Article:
• Stanton Hall, Mississippi, represents Natchez’s wealth and opulence on the eve of the Civil War (Photo by Mike Talplacido).
  • Pike’s Peak, Colorado, a National Historic Landmark, seen from Garden of the Gods, a National Natural Landmark (Photo by Dawn Wilson).
  • Nevada Northern Railway, East Ely Yards, Nevada, is the best-preserved, least-altered, and most complete main yard complex remaining from the steam railroad era (Photo by Jen Dalley).
  • Schooner Alma (NPS), California, built in 1891, is the only survivor of a once-typical American vessel (Photo by John Conway).

National Historic Landmark 2012 Photo Contest Bodie Historic District California

Image: One of the 2012 National Historic Landmark Photo Contest Honorable Mentions in this year’s calendar. Depicts Bodie Historic District, a genuine California gold-mining ghost town from the late 1800’s that was abandoned in the mid-1900’s. Bodie State Historic Park is located in the Bodie Hills east of the Sierra Nevada mountain range in Mono County, California, approximately 75 miles (120 km) southeast of Lake Tahoe (Photo by Joe Wenninger).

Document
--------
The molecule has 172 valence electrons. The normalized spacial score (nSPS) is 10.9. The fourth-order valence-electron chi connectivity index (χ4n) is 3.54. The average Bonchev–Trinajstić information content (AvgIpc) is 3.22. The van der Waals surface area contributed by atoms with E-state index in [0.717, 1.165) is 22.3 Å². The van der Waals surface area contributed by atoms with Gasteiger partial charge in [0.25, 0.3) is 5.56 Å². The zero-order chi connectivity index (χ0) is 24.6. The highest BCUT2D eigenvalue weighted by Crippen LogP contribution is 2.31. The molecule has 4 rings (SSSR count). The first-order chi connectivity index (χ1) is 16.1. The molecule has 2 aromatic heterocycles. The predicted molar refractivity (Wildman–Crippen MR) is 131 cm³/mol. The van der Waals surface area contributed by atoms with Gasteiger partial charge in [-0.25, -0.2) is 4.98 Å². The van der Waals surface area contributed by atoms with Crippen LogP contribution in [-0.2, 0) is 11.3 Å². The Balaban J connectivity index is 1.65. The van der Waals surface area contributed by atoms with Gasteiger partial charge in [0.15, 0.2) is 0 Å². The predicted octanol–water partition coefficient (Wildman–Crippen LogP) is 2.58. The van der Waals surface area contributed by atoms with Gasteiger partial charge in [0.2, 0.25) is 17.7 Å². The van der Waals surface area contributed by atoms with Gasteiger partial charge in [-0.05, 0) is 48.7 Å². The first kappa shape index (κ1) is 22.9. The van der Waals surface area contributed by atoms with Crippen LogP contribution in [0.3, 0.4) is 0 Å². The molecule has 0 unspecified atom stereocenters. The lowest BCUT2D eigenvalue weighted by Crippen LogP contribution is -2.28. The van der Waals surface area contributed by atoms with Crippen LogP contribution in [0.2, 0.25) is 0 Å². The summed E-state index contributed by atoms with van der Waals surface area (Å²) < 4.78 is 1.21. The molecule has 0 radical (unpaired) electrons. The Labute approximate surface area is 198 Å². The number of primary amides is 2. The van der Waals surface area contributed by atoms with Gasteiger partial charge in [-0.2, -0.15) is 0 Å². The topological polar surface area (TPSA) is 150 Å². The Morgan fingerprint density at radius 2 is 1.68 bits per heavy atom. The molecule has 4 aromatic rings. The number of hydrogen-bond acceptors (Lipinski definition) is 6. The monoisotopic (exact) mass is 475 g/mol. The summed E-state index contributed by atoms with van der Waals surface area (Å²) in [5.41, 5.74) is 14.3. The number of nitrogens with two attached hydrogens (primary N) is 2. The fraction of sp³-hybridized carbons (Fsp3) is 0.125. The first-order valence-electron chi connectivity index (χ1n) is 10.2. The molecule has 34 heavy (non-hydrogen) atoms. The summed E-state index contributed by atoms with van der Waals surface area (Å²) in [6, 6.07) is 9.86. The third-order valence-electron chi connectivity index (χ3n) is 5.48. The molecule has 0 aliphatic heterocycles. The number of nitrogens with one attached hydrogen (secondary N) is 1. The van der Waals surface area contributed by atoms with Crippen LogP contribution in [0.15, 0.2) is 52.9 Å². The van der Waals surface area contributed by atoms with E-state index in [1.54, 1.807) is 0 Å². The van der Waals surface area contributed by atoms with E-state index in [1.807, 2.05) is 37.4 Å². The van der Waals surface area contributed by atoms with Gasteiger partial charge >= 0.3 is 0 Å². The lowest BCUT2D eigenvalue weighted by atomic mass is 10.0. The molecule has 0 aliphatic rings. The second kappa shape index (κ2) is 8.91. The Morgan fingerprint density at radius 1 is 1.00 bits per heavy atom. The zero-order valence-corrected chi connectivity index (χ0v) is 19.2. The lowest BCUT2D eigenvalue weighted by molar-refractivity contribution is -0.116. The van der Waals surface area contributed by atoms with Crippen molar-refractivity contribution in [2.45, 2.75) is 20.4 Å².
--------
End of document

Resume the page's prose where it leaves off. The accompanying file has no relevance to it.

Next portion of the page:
NASA Science 2013 Event Planner / Wall Calendar

For this second wall calendar we leave the confines of earth and reach for the stars with the NASA Science 2013: Changing the Way We View the Earth, Our Sun, and the Universe wall calendar.

NASA Science 2013 Calendar front cover

It features a vast array of rare or never-before-seen phenomena as seen from NASA space photography in stunning full color.

In addition to showing U.S. national holidays, the calendar also includes all the moon phases, a nice touch!

NASA Science 2013 Wall Calendar back cover

Image: Back of calendar shows insets of the monthly features, including:

  • a Deep Space Dragonfish nebula;
  • a massive cloud hole over Australia;
  • probing the edge of our atmosphere and jet streams;
  • an untouched crater on the Moon as a potential lunar settlement site;
  • a supernova stellar explosion;
  • blackouts in the East Coast from “derecho” thunderstorms;